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That big blast coming from the Great White North was a nation exhaling. Canada will be hosting the Presidents Cup next month, and on Monday it was assured of having its biggest star.
Former Masters champion Mike Weir was picked as a wild card for the International team, ending months of speculation whether captain Gary Player would take someone who was 20th in the Presidents Cup standings and had not won in three years.
"He's a terrific team member," Player said. "And being played in Canada, if we didn't have a Canadian in my team and playing in Canada, I can assure you, the series would be quite flat among the Canadian people. Mike is a hero in his country, deservedly so."
Two years ago, Player took fellow South African Trevor Immelman, who was 22nd in the standings.
His other selection Monday was Nick O'Hern, the only player to have beaten Tiger Woods twice in match play. The left-handed Australian narrowly missed making the team on his own when Stuart Appleby closed with a 69 in the PGA Championship to tie for 12th, earning just enough world ranking points to finish 10th in the standings.
U.S. captain Jack Nicklaus used his two picks on two promising young players who have never played in any cup &
Lucas Glover and Hunter Mahan, who has not finished out of the top 25 all summer. Glover was 11th in the U.S. standings, while Mahan finished at No. 14.
The Presidents Cup will be held Sept. 27-30 at Royal Montreal, the first time the matches have been played in Canada. The event already is a sellout, although Weir's presence most certainly will bring the buzz.
"I'm sure the Canadian people are going to be relieved," Player said. "I continually had questions every week, 'Are you putting Mike, are you putting him in?' It's going to enhance the event in Canada."
Ernie Els, who didn't play in the 2005 matches while recovering from knee surgery, led the top 10 players who qualified for the International team through the world ranking. The others were Adam Scott, Vijay Singh, Geoff Ogilvy, Rory Sabbatini, K.J. Choi, Retief Goosen, Angel Cabrera, Immelman and Appleby.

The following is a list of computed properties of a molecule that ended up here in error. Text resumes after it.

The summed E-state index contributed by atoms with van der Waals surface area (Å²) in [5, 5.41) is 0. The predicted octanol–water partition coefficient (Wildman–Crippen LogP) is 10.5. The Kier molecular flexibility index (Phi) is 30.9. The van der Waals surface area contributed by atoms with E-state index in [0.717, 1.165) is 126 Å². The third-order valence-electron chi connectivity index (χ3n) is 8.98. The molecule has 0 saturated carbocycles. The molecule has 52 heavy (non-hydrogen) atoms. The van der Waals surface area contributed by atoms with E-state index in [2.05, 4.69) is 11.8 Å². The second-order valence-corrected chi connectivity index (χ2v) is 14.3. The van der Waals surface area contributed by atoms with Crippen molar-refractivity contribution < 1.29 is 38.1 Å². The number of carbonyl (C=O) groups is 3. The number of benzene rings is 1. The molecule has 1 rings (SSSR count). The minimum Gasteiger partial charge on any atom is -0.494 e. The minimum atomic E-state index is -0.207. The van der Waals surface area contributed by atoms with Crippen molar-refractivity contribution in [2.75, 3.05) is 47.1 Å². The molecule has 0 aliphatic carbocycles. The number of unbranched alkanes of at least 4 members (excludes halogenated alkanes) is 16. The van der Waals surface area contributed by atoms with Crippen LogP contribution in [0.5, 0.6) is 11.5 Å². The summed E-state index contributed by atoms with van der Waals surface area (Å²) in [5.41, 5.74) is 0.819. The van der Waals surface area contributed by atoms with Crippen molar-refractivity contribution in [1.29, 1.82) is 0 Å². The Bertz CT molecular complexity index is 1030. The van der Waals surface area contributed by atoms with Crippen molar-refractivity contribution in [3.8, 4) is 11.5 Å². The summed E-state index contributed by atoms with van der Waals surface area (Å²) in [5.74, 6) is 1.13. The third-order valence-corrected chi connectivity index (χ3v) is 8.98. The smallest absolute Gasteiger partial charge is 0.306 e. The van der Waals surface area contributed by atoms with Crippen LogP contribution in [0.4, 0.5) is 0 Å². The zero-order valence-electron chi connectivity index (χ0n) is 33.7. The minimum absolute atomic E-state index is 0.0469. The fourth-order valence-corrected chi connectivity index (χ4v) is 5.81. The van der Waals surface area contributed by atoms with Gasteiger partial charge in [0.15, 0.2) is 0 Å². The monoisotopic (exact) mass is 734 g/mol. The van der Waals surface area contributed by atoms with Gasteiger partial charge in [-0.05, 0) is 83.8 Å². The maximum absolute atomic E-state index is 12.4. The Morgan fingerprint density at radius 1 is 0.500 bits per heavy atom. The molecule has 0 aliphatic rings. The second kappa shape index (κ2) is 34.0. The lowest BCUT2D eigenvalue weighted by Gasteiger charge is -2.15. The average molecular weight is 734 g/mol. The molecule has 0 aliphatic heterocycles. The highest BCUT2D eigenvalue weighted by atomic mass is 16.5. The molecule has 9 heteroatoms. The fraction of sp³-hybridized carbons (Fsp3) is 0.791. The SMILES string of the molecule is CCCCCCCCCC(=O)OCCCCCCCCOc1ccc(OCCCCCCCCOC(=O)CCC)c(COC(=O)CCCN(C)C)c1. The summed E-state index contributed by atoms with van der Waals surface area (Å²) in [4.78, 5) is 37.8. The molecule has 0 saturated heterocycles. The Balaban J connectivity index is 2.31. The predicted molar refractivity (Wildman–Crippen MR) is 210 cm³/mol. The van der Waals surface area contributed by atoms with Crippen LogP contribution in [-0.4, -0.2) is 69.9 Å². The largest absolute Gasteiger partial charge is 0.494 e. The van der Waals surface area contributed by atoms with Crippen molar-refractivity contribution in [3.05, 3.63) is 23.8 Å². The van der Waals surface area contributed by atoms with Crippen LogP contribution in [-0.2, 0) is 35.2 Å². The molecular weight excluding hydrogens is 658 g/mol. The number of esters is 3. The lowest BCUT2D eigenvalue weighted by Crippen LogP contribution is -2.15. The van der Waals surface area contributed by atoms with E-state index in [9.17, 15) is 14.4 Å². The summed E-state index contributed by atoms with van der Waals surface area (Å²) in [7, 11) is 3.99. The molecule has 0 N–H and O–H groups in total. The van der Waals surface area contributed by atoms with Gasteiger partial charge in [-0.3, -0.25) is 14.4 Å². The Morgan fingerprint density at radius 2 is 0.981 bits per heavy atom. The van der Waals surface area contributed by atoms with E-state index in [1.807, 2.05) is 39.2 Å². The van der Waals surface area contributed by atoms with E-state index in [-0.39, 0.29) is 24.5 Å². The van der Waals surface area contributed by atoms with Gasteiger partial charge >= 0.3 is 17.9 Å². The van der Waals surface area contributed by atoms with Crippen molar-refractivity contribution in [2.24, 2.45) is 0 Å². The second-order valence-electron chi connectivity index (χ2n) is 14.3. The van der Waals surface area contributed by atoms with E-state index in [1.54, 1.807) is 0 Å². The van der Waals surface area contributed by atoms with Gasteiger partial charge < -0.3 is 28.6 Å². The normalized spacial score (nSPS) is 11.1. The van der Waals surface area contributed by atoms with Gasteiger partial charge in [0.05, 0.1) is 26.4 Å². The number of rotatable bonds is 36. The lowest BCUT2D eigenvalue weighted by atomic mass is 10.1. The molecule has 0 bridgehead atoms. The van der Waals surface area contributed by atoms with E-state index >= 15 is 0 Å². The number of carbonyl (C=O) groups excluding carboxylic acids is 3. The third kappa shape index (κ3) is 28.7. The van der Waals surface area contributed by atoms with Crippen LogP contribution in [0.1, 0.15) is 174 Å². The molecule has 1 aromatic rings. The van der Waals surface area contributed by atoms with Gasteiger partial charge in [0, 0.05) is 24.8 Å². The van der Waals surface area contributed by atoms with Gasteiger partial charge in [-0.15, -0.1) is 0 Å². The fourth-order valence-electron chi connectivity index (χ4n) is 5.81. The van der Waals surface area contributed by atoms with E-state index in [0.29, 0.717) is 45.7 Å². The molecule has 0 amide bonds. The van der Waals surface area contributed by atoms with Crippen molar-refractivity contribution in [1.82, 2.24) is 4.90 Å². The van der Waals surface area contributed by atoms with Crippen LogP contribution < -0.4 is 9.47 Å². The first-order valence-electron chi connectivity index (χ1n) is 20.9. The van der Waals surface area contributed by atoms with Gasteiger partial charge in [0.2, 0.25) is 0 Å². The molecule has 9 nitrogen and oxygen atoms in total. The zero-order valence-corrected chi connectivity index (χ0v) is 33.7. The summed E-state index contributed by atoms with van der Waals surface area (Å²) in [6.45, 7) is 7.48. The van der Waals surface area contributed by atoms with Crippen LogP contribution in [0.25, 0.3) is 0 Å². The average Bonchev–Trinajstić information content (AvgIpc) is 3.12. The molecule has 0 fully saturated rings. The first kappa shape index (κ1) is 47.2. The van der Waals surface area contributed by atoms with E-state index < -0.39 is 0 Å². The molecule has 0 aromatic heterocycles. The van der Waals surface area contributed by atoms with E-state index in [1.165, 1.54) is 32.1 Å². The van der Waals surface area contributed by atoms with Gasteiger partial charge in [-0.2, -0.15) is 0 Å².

Woods again was the top U.S. qualifier, which was based on PGA Tour earnings the last two years. He was followed by Jim Furyk, Phil Mickelson, Zach Johnson, Charles Howell III, David Toms, Scott Verplank, Steve Stricker, Stewart Cink and Woody Austin.
Austin's runner-up finish at the PGA Championship allowed him to finish 10th ahead of Glover.
It will be the first team for Glover, whose lone PGA Tour victory came two years ago at Disney. He was in good shape to make the Ryder Cup team last year until he put too much pressure on himself and didn't earn a single point the final four months.
Mahan turned his season around with a 63 during U.S. Open qualifying, and he hasn't stopped. He won the Travelers Championship in Hartford for his first PGA Tour victory, then finished in the top 10 the next three weeks, including the British Open.
"If there's been a player who has played better, a young player who's played better in the last six months, I don't know who it is," Nicklaus said.
Still, the biggest news of Monday's announcement was Weir.
He has played on the last three Presidents Cup teams, going 8-6-0. But he has been slowed the last two years with nagging back and neck injuries, and revamping his swing to take stress off his back. Last week at Firestone, he withdrew in the middle of the Bridgestone Invitational after tweaking his neck. Then, he opened with a 77 in the PGA Championship and missed the cut.
Weir spent the weekend wondering if he would take part in Canada's biggest golf event.
"I felt like maybe I was trying too hard," Weir said. "Now that Gary has made me a selection, hopefully I can relax a little bit more and play some good golf leading into the Presidents Cup. I'm really relieved."
Stephen Ames, raised in Trinidad Tobago but a Canadian citizen the past several years, could have earned a spot on the team by finishing fourth at Southern Hills. Playing in the final group with Woods, however, he closed with a 76 and wound up 16th in the standings. Player said he considered Ames, but has traveled enough to know that Weir is the player the Canadians wanted to see.
Player thought about Andres Romero, the 26-year-old Argentine who nearly won the British Open and captured his first European Tour victory a week later in Germany. It would have given Cabrera a Spanish-speaking partner.
But it was hard to argue with O'Hern, who has beaten Woods twice in the Accenture Match Play Championship.
"I'd obviously love another crack at Tiger," O'Hern said. "He's the No. — player in the world for a reason, and I think everyone would love to have that challenge. That's why we play the game, to play against the best players in the world."
O'Hern has been making his U.S. base at Isleworth outside Orlando, Fla., where Woods has lived since turning pro.
"I see him from time to time out on the driving range," O'Hern said. "We sort of go about our business. He's pretty intense when he practices, so I leave him alone and vice versa. We get along just fine. It's probably a good thing I don't play with him, because then I'd find out how really good he is."
Player adds Canadian Weir for Presidents Cup match
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